Now we understand why the sequence of Parashat Tol’dot is not true to the chronology of events – Yishma’el’s Tol’dot could not be left “unanswered”; once Yitzhak’s children are mentioned, the process of the selection of Ya’akov and rejection of Esav must be introduced. This is the “overriding concern” which mitigates the text’s usual loyalty to chronological sequence.



I suggest following this section with T’nakh in hand, opened to the beginning of Chapter 27.

Now that we have demonstrated that the events presented in chapter 27 follow closely on the events in chapter 25 (i.e. that from the time that Ya’akov bought the birthright until the deathbed blessing was not necessarily a long time – by the way, this makes the plain sense of 27:36 much more “readable”), we can look to the information presented in Ch. 27 to aid us in understanding the enigma posed by Rivkah’s favoring of Ya’akov, as presented in Ch. 25.

As briefly noted above, the section contains a number of parallels. The structure of the selection might best be represented as follows:

  • A: Esav marries Hittite women
  • B: Yitzhak speaks with Esav
  • C: Rivkah overhears Yitzhak’s request of Esav
  • D: Rivkah speaks with Ya’akov
  • E: Ya’akov’s preparations for entering his father’s tent
  • F: Ya’akov and Yitzhak
  • E’ : Esav and Yitzhak
  • D’: Esav’s reaction to Ya’akov’s “theft”
  • C’: Rivkah overhears Esav’s plans
  • B’: Rivkah and Ya’akov
  • A’: Rivkah speaks with Yitzhak about Ya’akov marrying Hittite women

The chiastic structure goes well beyond the general topic of each sub- section:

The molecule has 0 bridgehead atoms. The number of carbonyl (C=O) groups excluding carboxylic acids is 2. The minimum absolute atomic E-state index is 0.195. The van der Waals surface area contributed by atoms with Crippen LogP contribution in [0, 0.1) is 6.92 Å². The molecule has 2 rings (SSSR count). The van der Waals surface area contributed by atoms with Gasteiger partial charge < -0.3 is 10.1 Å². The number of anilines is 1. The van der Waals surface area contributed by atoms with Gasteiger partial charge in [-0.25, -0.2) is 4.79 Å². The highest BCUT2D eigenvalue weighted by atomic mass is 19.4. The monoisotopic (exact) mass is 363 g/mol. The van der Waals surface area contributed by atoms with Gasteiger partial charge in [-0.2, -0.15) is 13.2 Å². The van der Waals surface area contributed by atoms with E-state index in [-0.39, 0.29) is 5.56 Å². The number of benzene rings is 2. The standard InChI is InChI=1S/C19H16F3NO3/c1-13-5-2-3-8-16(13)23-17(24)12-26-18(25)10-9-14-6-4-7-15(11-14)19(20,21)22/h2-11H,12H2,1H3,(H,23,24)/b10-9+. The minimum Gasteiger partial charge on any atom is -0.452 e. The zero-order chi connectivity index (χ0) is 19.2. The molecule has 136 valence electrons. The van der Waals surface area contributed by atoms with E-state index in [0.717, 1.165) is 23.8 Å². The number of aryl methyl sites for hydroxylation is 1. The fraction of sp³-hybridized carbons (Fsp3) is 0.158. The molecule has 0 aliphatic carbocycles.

A: Esav marries two Hittite women (thus strengthening our argument that the family resided in Hevron at the time – and not in B’er Sheva, where the most likely “locals” with whom to interact would be P’lishtim). They are a source of bitterness to Rivkah and Yitzhak – the only time that Rivkah and Yitzhak are presented as having one common reaction to anything. (It is tempting to think that these two verses were placed here merely to balance the entire selection and to strengthen the overall sense of parallelism. We’ll leave that temptation…)

A’: Rivkah speaks to Yitzhak – the only time in the text that we either of them speaks to each other – complaining about the Hittite women.

B: Yitzhak speaks to Esav about his impending death – and, using the transitional word “v’Atah” (“and now”), commands Esav to go bring venison. Esav obeys without question.

B’: Rivkah speaks to Ya’akov about his impending death – and, using the transitional word “v’Atah”, commands him to run away to Lavan. Ya’akov obeys without question.

C: Rivkah hears about Yitzhak’s request of Esav; she introduces her report of the information with the word “Hinei” (behold).

C’: Rivkah hears about Esav’s plot to kill Ya’akov; she introduces her report of the information with the word “Hinei”.

D: Rivkah commands Ya’akov to bring the goats that she will prepare; Ya’akov expresses concern that he will bring a curse upon himself instead of a blessing.

D’: Esav reacts to Ya’akov’s “theft” of the blessing by plotting to kill him – the ultimate curse.

E: Ya’akov takes on the guise of Esav – bringing the food his father loves, with coarse garments and hairy arms.

E’: Esav enters with the food his father loves, with coarse garments and hairy arms.

F: The nexus of the selection – Ya’akov’s direct meeting with Yitzhak, when he receives the prized blessing. There is no parallel to this sub-section, nor can there be (if there were, Yitzhak’s answer to Esav in v. 38 would have been dramatically different).